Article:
Maintaining vintage door hardware requires tools such as a screwdriver, a wrench and a utility knife, as well as supplies such as water, vinegar, lubricants, brushes, steel wool and paper towels. The specific items needed vary depending on what sort of maintenance is required for a particular set of hardware.
Common problems for vintage door hardware include loose and slipping or tight and unyielding components, unattractive painted-over exteriors and the general wear associated with older mechanisms. Components such as the spindle, latch spring and deadbolt spring wear out over time and may require replacement depending on condition.
Malfunctioning components, whether too tight or loose, require full disassembly of the set. The knob is first removed, often held in place by a set screw that attaches to the spindle. After removing one knob and extracting the spindle, unscrew the lock face screws that run into the door. The lock face of vintage sets are often held in place by previous layers of paint; scoring around the edge with a utility knife frees the lock case. Removing and individually cleaning the components of the lock system with steel wool and an industrial lubricant such as WD-40 put them back in working order. Vintage door hardware typically has numerous components, so care should be taken to keep careful track of where each piece goes.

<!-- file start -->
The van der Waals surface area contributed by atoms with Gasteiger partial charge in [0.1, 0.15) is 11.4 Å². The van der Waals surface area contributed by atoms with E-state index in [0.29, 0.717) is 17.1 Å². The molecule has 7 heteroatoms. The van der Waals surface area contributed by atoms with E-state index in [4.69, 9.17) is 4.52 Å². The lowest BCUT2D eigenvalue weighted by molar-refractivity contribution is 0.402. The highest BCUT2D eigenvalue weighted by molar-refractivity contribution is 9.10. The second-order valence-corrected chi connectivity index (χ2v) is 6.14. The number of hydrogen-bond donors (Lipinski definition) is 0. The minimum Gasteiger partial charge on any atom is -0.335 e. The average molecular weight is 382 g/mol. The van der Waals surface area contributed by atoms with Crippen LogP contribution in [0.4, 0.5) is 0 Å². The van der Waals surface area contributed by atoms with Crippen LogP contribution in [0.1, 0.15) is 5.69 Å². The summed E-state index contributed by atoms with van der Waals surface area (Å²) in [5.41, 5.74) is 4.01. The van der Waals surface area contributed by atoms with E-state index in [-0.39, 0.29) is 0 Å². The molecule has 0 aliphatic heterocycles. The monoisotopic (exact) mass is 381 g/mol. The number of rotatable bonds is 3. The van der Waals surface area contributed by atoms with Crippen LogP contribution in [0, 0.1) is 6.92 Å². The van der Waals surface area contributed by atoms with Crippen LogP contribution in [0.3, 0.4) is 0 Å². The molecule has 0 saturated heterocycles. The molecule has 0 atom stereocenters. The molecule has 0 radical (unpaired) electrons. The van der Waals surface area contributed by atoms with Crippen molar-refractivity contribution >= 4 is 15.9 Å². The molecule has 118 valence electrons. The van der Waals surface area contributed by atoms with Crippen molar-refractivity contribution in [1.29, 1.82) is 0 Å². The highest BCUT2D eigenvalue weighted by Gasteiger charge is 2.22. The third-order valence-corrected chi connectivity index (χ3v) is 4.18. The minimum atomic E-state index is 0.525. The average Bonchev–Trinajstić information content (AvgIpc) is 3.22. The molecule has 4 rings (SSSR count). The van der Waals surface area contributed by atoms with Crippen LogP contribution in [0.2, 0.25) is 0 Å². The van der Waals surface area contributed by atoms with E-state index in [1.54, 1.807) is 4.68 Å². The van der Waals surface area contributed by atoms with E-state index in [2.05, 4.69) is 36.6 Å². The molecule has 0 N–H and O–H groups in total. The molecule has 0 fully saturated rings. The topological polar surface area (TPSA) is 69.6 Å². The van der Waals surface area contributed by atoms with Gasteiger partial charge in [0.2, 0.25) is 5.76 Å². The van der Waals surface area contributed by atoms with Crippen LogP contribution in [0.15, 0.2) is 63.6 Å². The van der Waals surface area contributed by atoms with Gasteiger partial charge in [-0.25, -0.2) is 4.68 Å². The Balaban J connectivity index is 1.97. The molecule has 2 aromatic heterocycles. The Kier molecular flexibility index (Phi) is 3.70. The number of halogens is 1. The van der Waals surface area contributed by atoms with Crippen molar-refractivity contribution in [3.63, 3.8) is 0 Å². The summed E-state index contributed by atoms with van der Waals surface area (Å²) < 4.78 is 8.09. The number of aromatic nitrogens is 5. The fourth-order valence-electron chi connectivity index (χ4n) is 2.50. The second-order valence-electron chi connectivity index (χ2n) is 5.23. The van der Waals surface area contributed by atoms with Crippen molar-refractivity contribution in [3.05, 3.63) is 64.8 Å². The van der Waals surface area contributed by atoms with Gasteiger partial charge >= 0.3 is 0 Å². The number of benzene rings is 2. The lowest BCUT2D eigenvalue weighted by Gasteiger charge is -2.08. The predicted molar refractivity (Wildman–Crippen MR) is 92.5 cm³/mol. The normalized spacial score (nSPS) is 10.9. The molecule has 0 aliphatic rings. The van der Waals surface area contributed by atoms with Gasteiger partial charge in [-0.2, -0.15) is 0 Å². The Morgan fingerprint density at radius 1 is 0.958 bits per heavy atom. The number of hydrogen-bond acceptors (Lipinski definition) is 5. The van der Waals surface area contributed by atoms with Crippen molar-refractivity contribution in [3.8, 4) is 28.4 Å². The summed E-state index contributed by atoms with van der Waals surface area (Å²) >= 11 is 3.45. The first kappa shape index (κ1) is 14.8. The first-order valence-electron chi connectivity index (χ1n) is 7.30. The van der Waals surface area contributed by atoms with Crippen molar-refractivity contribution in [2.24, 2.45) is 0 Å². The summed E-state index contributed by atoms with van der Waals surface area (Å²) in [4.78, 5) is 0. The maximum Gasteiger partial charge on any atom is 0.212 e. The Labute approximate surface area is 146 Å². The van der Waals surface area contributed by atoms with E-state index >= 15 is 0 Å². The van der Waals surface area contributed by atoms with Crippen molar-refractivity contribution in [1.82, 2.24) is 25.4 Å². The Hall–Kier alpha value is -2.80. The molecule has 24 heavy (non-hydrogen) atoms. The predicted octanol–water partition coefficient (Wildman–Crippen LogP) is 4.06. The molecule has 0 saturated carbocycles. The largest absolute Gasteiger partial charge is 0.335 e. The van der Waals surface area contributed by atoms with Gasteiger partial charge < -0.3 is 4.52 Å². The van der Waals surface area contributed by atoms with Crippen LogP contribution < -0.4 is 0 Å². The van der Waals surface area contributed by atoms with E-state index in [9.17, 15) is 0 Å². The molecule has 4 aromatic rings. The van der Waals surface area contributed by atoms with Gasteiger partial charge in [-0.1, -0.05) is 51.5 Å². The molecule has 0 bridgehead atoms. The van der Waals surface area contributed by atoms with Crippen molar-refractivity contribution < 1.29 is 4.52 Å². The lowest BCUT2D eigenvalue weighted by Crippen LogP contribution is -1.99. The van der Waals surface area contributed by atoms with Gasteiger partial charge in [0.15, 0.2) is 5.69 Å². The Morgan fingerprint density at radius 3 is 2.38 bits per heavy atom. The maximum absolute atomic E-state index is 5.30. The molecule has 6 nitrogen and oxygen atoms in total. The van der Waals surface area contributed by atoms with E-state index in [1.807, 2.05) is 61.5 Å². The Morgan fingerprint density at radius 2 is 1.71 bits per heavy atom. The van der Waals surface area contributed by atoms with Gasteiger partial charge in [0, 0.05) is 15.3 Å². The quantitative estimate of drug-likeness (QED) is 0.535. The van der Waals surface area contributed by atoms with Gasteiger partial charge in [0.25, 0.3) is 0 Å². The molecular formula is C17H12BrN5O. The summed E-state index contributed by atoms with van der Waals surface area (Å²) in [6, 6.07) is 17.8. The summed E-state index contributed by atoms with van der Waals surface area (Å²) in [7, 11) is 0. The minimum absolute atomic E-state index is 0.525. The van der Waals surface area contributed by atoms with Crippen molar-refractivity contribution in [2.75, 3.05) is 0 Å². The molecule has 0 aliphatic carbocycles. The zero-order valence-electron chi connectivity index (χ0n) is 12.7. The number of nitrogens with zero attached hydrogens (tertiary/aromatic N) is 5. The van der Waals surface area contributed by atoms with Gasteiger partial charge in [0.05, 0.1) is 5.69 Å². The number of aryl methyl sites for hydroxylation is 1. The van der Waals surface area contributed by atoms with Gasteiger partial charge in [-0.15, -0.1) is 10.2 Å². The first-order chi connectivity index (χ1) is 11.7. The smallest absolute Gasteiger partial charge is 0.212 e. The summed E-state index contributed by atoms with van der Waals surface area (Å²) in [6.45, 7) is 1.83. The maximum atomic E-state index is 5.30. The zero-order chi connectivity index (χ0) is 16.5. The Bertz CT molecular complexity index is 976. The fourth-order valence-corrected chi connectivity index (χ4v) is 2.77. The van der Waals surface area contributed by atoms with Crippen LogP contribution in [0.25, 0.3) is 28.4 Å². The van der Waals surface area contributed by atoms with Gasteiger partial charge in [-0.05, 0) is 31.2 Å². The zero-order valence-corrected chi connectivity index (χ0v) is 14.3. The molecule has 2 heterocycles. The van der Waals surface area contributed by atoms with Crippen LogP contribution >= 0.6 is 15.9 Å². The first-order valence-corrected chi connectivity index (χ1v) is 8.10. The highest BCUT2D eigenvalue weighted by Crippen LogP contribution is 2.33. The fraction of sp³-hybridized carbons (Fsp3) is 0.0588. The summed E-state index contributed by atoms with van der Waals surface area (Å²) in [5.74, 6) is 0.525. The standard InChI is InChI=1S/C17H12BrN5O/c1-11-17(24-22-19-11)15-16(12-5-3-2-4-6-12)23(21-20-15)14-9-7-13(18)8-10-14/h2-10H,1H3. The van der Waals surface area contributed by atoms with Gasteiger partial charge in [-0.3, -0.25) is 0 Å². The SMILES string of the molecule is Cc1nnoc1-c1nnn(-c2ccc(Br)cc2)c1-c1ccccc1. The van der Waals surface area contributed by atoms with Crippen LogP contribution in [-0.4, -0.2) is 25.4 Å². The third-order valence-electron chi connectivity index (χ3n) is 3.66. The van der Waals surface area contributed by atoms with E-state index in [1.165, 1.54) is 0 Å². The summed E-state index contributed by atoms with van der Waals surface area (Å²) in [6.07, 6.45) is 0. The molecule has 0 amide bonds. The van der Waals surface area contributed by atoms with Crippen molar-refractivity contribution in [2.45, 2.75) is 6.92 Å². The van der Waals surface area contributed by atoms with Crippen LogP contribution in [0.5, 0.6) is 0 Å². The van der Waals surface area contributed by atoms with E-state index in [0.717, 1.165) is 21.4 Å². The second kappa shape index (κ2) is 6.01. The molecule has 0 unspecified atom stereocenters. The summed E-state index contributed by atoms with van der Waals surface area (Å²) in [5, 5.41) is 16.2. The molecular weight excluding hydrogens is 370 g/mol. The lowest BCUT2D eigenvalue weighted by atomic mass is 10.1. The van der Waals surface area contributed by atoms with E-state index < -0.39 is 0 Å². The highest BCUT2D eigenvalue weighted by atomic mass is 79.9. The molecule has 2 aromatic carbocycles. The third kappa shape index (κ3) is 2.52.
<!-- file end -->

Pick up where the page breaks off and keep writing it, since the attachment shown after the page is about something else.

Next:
The process to remove paint from vintage door hardware exteriors differs by material. Metal and ceramic pieces are submerged into gently boiling or hot water to loosen and peel away the paint. Glass knobs, which are susceptible to cracking under extreme temperatures, should be polished with a rag dipped in a warm mixture of vinegar and water until clean.